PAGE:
Behind the Scenes: The Opera Cream Cake at The BonBonerie, Cincinnati

Slideshow SLIDESHOW: Behind the Scenes: The Opera Cream Cake at The BonBonerie, Cincinnati

[Photographs: Jacqueline Raposo]

The BonBonerie in Cincinnati's O'Byronville neighborhood is one of those local bakeries that inspires nostalgia even if you've only been in a hand full of times. Two extended cases of fruit-studded scones, gigantic cookies, layer cakes, bright-pink glazed cookies, pies, sinful looking brownies, and colorful iced butter cookies beg for tiny noses to be pressed against them in contemplation. And the almost obnoxious thing is that everything in those cases is good, if not great.

I had been in recently to shoot a bunch of sweets, and afterward my Twitter and Instagram feeds quickly filled—"I grew up 5 minutes away from there! Birthday cake for 18 years!" and "MINT BROWNIE! THAT one is my favorite of favorites" and "Just general love for all things Bonbonerie." They are loyalties well-deserved, and over 30 years Sharon Butler and Mary Pat Pace's recipes have brought them from private catering to the bakery, cafe and tea room they now fill with happy customers year round.

After that first shoot I was particularly curious about how their stunning Opera Cream Cake is made. It's a take on the classic French version, traditionally an almond sponge cake with a coffee and chocolate filling and icing. They opt out of the thin-layered almond cake in favor of a thick, rich dark chocolate cake studded with chocolate chips, then add white chocolate, coffee, brandy and coffee liqueur into the mix. It's a decadent combo sold in 6-inch ($22.00) and 9-inch ($44.00) full-sized cakes, as well as by the slice and in cupcake form ($3.75).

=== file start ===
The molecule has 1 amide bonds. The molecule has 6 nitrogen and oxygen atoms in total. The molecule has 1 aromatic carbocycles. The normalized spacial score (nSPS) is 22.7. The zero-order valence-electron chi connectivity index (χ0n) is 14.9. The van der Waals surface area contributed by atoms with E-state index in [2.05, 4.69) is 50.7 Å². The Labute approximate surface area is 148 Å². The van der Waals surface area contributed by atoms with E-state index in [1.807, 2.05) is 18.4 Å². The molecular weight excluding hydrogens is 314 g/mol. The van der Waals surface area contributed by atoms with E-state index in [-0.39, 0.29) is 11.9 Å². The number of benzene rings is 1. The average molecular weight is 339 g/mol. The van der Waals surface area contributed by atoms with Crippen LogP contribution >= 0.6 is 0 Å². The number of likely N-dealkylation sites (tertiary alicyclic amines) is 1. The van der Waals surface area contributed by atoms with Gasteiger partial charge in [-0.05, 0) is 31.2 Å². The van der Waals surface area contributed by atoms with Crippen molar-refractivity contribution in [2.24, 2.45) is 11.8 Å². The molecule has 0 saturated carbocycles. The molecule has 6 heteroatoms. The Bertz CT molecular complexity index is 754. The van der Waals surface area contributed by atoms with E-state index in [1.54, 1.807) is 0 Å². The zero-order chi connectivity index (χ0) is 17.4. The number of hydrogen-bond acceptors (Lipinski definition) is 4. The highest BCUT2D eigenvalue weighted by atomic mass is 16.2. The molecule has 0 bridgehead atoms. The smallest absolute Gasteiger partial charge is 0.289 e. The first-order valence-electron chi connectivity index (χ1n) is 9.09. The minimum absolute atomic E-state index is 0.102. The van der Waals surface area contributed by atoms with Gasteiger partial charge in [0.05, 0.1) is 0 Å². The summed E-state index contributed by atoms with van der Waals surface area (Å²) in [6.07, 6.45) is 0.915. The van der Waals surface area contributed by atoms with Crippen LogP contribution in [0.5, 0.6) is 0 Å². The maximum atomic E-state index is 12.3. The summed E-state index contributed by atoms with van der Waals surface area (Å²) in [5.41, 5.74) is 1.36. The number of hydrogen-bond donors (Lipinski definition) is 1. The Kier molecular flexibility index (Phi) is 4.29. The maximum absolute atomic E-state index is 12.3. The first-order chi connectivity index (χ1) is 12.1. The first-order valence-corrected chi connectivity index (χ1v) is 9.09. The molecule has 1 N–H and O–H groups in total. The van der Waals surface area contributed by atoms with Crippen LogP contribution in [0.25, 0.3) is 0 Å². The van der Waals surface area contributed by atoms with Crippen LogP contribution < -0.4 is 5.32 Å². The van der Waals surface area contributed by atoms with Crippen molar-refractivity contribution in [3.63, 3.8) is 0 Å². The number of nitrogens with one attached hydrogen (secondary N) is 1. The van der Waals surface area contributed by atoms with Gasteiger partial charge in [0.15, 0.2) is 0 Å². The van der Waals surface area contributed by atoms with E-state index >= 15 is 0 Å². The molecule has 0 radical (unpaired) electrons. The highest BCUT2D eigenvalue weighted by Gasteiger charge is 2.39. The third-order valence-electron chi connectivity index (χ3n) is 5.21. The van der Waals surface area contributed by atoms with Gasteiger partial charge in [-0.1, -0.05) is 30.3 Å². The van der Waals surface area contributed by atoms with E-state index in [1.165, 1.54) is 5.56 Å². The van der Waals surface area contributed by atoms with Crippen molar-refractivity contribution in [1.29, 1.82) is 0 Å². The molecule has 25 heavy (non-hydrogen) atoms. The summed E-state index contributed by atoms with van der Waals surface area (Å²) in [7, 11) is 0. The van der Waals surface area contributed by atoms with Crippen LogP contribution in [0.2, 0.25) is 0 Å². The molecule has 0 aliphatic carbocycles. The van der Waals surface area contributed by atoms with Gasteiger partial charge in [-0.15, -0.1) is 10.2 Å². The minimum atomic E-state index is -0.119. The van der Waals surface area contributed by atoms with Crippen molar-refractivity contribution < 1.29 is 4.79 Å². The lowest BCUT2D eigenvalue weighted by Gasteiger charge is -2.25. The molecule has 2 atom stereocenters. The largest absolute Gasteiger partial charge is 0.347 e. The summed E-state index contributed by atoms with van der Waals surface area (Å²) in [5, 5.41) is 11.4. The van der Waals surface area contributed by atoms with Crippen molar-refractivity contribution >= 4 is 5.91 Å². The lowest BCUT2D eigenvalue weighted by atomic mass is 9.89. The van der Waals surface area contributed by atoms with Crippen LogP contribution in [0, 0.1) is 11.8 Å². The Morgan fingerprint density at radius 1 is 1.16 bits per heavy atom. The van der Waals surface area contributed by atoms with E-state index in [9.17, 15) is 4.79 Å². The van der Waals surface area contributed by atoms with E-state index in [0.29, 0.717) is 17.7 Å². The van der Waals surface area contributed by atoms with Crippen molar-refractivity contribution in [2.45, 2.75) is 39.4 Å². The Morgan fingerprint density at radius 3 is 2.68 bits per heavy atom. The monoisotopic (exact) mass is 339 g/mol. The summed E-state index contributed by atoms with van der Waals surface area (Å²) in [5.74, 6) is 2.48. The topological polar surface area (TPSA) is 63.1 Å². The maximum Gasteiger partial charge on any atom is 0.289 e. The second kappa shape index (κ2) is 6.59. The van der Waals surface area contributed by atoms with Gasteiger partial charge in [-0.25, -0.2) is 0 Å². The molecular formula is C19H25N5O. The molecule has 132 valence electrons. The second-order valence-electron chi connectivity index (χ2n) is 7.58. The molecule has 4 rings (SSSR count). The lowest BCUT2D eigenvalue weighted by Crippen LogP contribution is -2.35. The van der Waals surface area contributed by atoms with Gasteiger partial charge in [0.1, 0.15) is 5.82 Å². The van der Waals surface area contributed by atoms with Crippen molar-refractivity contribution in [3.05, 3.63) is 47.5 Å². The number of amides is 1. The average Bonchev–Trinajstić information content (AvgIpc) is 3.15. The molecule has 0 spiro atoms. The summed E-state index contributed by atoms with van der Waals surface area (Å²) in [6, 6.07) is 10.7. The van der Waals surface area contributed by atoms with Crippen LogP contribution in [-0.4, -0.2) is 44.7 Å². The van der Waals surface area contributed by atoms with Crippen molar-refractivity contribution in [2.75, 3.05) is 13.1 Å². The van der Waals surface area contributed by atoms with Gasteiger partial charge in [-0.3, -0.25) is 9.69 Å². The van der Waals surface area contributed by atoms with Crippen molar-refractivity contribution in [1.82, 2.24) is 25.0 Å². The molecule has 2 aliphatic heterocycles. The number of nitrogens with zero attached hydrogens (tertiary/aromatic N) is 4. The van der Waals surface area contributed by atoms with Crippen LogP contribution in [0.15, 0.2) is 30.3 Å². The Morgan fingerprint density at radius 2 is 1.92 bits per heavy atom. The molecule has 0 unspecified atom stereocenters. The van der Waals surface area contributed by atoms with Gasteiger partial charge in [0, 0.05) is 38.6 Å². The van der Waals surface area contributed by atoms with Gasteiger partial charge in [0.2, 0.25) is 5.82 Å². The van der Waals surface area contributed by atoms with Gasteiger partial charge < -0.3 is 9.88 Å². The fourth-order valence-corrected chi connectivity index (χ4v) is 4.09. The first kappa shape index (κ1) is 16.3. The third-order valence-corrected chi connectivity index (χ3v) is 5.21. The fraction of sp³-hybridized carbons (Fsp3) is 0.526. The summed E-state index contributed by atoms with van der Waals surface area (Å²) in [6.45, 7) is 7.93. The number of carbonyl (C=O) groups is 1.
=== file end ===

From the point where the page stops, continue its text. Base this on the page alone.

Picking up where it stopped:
Kristina Marrale has been working at The BonBonerie for about ten years now, and she walked me through how they make up to 80 of the 9-inch cakes alone during the holiday rush. By the time I left I felt pretty schooled on what to expect from a cake fit for a celebration, and on the skills and patience it takes for it to be made with both precision and nonchalance.

Click on the slideshow above to see how it's done.


About the author: Jacqueline Raposo writes about people who make food and cooks a lot of stuff. Read more at www.WordsFoodArt.com or tweet her out at @WordsFoodArt.


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